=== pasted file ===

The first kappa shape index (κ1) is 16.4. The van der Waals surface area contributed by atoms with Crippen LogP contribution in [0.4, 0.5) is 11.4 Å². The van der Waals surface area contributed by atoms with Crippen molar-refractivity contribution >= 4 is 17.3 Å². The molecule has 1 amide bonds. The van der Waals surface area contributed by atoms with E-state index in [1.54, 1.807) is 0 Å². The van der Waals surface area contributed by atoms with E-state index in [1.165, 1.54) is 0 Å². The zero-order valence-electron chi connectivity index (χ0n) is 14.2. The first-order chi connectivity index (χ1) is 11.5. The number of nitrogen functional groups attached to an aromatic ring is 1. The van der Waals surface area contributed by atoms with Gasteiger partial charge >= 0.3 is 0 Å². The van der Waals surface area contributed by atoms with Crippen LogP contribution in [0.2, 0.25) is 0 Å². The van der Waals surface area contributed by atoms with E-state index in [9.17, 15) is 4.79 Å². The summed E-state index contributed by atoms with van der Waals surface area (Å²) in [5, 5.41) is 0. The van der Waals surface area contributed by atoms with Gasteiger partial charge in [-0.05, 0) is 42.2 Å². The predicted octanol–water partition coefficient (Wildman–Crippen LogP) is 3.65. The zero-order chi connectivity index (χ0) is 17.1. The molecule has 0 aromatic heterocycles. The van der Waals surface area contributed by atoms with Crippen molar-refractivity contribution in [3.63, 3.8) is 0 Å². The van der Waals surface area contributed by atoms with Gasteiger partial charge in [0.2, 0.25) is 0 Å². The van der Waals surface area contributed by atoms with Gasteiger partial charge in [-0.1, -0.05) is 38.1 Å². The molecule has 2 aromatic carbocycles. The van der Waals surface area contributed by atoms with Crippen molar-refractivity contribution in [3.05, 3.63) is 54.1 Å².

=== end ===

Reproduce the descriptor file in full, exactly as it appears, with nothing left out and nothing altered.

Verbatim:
The first kappa shape index (κ1) is 16.4. The van der Waals surface area contributed by atoms with Crippen LogP contribution in [0.4, 0.5) is 11.4 Å². The van der Waals surface area contributed by atoms with Crippen molar-refractivity contribution >= 4 is 17.3 Å². The molecule has 1 amide bonds. The van der Waals surface area contributed by atoms with E-state index in [1.54, 1.807) is 0 Å². The van der Waals surface area contributed by atoms with E-state index in [1.165, 1.54) is 0 Å². The zero-order valence-electron chi connectivity index (χ0n) is 14.2. The first-order chi connectivity index (χ1) is 11.5. The number of nitrogen functional groups attached to an aromatic ring is 1. The van der Waals surface area contributed by atoms with Gasteiger partial charge >= 0.3 is 0 Å². The van der Waals surface area contributed by atoms with Crippen LogP contribution in [0.2, 0.25) is 0 Å². The van der Waals surface area contributed by atoms with E-state index in [9.17, 15) is 4.79 Å². The summed E-state index contributed by atoms with van der Waals surface area (Å²) in [5, 5.41) is 0. The van der Waals surface area contributed by atoms with Gasteiger partial charge in [-0.05, 0) is 42.2 Å². The predicted octanol–water partition coefficient (Wildman–Crippen LogP) is 3.65. The zero-order chi connectivity index (χ0) is 17.1. The molecule has 0 aromatic heterocycles. The van der Waals surface area contributed by atoms with Crippen molar-refractivity contribution in [3.63, 3.8) is 0 Å². The van der Waals surface area contributed by atoms with Gasteiger partial charge in [0.2, 0.25) is 0 Å². The van der Waals surface area contributed by atoms with Gasteiger partial charge in [-0.1, -0.05) is 38.1 Å². The molecule has 2 aromatic carbocycles. The van der Waals surface area contributed by atoms with Crippen molar-refractivity contribution in [3.05, 3.63) is 54.1 Å².